The European Commission – the executive arm of the European Union – is a supporter of the common adage "blockchain, not Bitcoin", apparently.
At a session of blockchain round tables at the beginning of this week, the Commission announced a new distributed ledger initiative that aims to transform the digital service space. Not only that, a number of banking giants, including BBVA based in Spain, are already part of the project.
Together with "industry leaders" and "innovative startups", the Commission has also discussed ways to support the development of distributed registries and create the "right conditions" for technology to flourish.
The initiative, called "International association for reliable blockchain applications, " it should start at the beginning of next year.
"Blockchain, not Bitcoin"
One thing was clear: while the Commission certainly believes that there are some excellent use cases for transparency, traceability and blockchain security – it does not seem to think much about cryptocurrencies.
"What makes this association special is its focus on fostering trust in blockchain technology between public authorities and citizens," said the director general for communication networks, content and technology, Roberto Viola. "It will also be able to communicate with the citizens on the blockchain, a technology that should not be associated with obscure cryptocurrencies but with traceability of transparency and a safe environment."
Considering the past aversion of the Commission to blockchain without authorization, it is not so surprising that the agency denounces cryptocurrencies. With so many frauds going on in the industry, there are many reasons to avoid supporting cryptocurrencies.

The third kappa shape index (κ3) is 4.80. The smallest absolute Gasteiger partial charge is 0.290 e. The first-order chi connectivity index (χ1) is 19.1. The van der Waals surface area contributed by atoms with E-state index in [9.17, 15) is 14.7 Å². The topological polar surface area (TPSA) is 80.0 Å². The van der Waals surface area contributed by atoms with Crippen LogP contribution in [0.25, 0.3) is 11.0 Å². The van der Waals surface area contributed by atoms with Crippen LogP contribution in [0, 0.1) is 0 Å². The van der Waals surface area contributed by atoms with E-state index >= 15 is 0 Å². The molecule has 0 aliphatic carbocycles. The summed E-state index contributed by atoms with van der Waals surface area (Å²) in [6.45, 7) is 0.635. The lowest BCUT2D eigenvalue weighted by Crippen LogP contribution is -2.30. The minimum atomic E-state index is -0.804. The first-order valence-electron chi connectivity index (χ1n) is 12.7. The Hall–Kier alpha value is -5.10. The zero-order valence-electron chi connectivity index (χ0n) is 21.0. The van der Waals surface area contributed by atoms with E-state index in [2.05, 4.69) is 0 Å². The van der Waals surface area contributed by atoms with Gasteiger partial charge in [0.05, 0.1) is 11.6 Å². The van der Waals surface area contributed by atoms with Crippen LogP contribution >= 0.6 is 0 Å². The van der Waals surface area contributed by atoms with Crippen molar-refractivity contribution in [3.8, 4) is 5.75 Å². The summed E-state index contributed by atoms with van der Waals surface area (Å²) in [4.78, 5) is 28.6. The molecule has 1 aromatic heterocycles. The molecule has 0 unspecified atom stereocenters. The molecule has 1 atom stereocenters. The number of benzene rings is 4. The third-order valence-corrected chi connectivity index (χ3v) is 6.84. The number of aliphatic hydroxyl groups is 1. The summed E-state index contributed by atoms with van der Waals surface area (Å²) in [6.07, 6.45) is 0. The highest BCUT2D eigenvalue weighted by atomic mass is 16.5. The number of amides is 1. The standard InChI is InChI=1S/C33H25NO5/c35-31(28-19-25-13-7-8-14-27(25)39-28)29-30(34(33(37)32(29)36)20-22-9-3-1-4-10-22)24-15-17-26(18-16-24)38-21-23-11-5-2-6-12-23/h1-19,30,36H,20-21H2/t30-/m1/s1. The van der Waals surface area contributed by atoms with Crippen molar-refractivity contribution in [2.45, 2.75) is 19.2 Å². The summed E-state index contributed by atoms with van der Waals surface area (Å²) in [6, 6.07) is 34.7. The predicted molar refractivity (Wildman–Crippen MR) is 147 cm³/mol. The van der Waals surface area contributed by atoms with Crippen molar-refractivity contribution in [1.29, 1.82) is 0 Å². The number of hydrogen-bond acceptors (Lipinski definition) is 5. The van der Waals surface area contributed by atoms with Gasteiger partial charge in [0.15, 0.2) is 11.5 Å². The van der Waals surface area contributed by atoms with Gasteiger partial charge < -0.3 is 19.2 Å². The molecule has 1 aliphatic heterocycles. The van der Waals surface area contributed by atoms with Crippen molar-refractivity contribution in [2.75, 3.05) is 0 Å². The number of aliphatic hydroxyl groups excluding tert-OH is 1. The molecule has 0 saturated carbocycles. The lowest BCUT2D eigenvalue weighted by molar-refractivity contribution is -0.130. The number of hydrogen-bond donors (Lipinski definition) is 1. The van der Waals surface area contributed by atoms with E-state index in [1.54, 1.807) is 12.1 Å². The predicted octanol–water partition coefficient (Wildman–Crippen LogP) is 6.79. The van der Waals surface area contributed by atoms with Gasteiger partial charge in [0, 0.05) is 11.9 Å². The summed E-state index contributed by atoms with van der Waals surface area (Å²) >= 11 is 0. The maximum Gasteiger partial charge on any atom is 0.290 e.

But for what it's worth, it seems that the enthusiasm of the Commission for the blockchain is a bit misplaced.
For all the chatter about trust and transparency, the BBVA statements suggest that the European Commission is currently experimenting with the authorized blockchains. Unlike non-licensed blockchains (like Bitcoin), authorized blockchains are only open to selected partners – a big no-go for purists blockchain.
Also indicated as private blockchain, authorized implementations of technology tend to be less resistant to centralization and more susceptible to tampering.
Naturally, immutability and resistance to censorship are two of the fundamental principles of technology, as foreseen by its mysterious creator Satoshi Nakamoto. But these aspects do not seem to matter to the European Commission.
Not that the Commission has a choice: with GDPR now in place, the only way to remain compliant with European law is to bet on authorized blockchains – or suffer the consequences of technology reporting altogether.
Published November 23, 2018 at 12:04 UTC